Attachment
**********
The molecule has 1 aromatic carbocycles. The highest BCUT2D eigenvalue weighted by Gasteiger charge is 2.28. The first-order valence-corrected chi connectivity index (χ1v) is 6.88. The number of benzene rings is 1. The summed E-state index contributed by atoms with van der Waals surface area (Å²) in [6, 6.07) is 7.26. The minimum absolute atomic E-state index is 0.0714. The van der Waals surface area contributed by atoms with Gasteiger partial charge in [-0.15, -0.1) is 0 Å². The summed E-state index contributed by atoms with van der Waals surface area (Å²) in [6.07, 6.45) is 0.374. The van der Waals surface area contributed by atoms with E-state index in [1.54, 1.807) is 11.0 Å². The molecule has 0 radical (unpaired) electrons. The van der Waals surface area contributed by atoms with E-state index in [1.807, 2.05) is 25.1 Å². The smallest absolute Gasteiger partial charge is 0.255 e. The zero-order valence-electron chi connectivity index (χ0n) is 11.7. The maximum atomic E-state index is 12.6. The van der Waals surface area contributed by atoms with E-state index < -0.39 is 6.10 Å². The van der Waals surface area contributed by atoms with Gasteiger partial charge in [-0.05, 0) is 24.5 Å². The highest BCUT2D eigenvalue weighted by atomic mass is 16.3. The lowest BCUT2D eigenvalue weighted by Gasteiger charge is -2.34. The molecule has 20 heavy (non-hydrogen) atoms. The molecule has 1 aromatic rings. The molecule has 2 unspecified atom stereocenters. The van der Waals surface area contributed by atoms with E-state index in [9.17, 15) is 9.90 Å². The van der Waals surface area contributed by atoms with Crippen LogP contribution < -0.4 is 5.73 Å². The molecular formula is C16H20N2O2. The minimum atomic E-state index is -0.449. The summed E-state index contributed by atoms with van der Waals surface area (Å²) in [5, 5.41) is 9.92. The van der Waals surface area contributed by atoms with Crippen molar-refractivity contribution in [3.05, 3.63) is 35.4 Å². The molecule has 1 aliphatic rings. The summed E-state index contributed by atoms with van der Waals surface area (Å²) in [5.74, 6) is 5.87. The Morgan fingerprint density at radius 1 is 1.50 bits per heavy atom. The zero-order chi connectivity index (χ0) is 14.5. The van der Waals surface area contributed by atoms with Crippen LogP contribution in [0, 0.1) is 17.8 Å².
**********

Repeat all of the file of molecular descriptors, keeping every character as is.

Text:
The molecule has 1 aromatic carbocycles. The highest BCUT2D eigenvalue weighted by Gasteiger charge is 2.28. The first-order valence-corrected chi connectivity index (χ1v) is 6.88. The number of benzene rings is 1. The summed E-state index contributed by atoms with van der Waals surface area (Å²) in [6, 6.07) is 7.26. The minimum absolute atomic E-state index is 0.0714. The van der Waals surface area contributed by atoms with Gasteiger partial charge in [-0.15, -0.1) is 0 Å². The summed E-state index contributed by atoms with van der Waals surface area (Å²) in [6.07, 6.45) is 0.374. The van der Waals surface area contributed by atoms with E-state index in [1.54, 1.807) is 11.0 Å². The molecule has 0 radical (unpaired) electrons. The van der Waals surface area contributed by atoms with E-state index in [1.807, 2.05) is 25.1 Å². The smallest absolute Gasteiger partial charge is 0.255 e. The zero-order valence-electron chi connectivity index (χ0n) is 11.7. The maximum atomic E-state index is 12.6. The van der Waals surface area contributed by atoms with E-state index < -0.39 is 6.10 Å². The van der Waals surface area contributed by atoms with Gasteiger partial charge in [-0.05, 0) is 24.5 Å². The highest BCUT2D eigenvalue weighted by atomic mass is 16.3. The lowest BCUT2D eigenvalue weighted by Gasteiger charge is -2.34. The molecule has 20 heavy (non-hydrogen) atoms. The molecule has 1 aromatic rings. The molecule has 2 unspecified atom stereocenters. The van der Waals surface area contributed by atoms with E-state index in [9.17, 15) is 9.90 Å². The van der Waals surface area contributed by atoms with Crippen LogP contribution < -0.4 is 5.73 Å². The molecular formula is C16H20N2O2. The minimum atomic E-state index is -0.449. The summed E-state index contributed by atoms with van der Waals surface area (Å²) in [5, 5.41) is 9.92. The van der Waals surface area contributed by atoms with Crippen molar-refractivity contribution in [3.05, 3.63) is 35.4 Å². The molecule has 1 aliphatic rings. The summed E-state index contributed by atoms with van der Waals surface area (Å²) in [5.74, 6) is 5.87. The Morgan fingerprint density at radius 1 is 1.50 bits per heavy atom. The zero-order chi connectivity index (χ0) is 14.5. The van der Waals surface area contributed by atoms with Crippen LogP contribution in [0, 0.1) is 17.8 Å².